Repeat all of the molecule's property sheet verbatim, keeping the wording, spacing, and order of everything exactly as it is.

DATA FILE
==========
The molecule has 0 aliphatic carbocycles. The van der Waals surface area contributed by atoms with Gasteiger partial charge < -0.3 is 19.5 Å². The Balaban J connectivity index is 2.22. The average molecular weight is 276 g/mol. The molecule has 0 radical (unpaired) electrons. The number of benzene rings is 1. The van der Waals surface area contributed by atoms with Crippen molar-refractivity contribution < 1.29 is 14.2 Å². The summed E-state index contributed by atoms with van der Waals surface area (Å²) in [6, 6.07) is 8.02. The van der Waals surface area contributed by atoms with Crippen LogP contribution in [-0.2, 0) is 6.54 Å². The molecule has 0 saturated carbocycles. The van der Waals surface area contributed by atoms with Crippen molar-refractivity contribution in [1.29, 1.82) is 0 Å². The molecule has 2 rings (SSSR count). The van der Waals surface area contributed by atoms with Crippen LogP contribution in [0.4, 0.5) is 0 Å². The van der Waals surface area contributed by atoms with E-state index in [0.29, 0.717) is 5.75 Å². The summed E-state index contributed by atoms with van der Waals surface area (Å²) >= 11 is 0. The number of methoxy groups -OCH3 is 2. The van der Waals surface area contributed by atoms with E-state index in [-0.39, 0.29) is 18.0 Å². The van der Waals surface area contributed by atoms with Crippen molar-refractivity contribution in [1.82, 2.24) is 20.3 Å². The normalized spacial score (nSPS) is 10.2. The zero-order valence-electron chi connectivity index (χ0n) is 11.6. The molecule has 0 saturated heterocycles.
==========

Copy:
The molecule has 0 aliphatic carbocycles. The van der Waals surface area contributed by atoms with Gasteiger partial charge < -0.3 is 19.5 Å². The Balaban J connectivity index is 2.22. The average molecular weight is 276 g/mol. The molecule has 0 radical (unpaired) electrons. The number of benzene rings is 1. The van der Waals surface area contributed by atoms with Crippen molar-refractivity contribution < 1.29 is 14.2 Å². The summed E-state index contributed by atoms with van der Waals surface area (Å²) in [6, 6.07) is 8.02. The van der Waals surface area contributed by atoms with Crippen LogP contribution in [-0.2, 0) is 6.54 Å². The molecule has 0 saturated carbocycles. The van der Waals surface area contributed by atoms with Crippen molar-refractivity contribution in [1.29, 1.82) is 0 Å². The molecule has 2 rings (SSSR count). The van der Waals surface area contributed by atoms with Crippen LogP contribution in [0.4, 0.5) is 0 Å². The van der Waals surface area contributed by atoms with E-state index in [0.29, 0.717) is 5.75 Å². The summed E-state index contributed by atoms with van der Waals surface area (Å²) >= 11 is 0. The number of methoxy groups -OCH3 is 2. The van der Waals surface area contributed by atoms with E-state index in [-0.39, 0.29) is 18.0 Å². The van der Waals surface area contributed by atoms with Crippen molar-refractivity contribution in [1.82, 2.24) is 20.3 Å². The normalized spacial score (nSPS) is 10.2. The zero-order valence-electron chi connectivity index (χ0n) is 11.6. The molecule has 0 saturated heterocycles.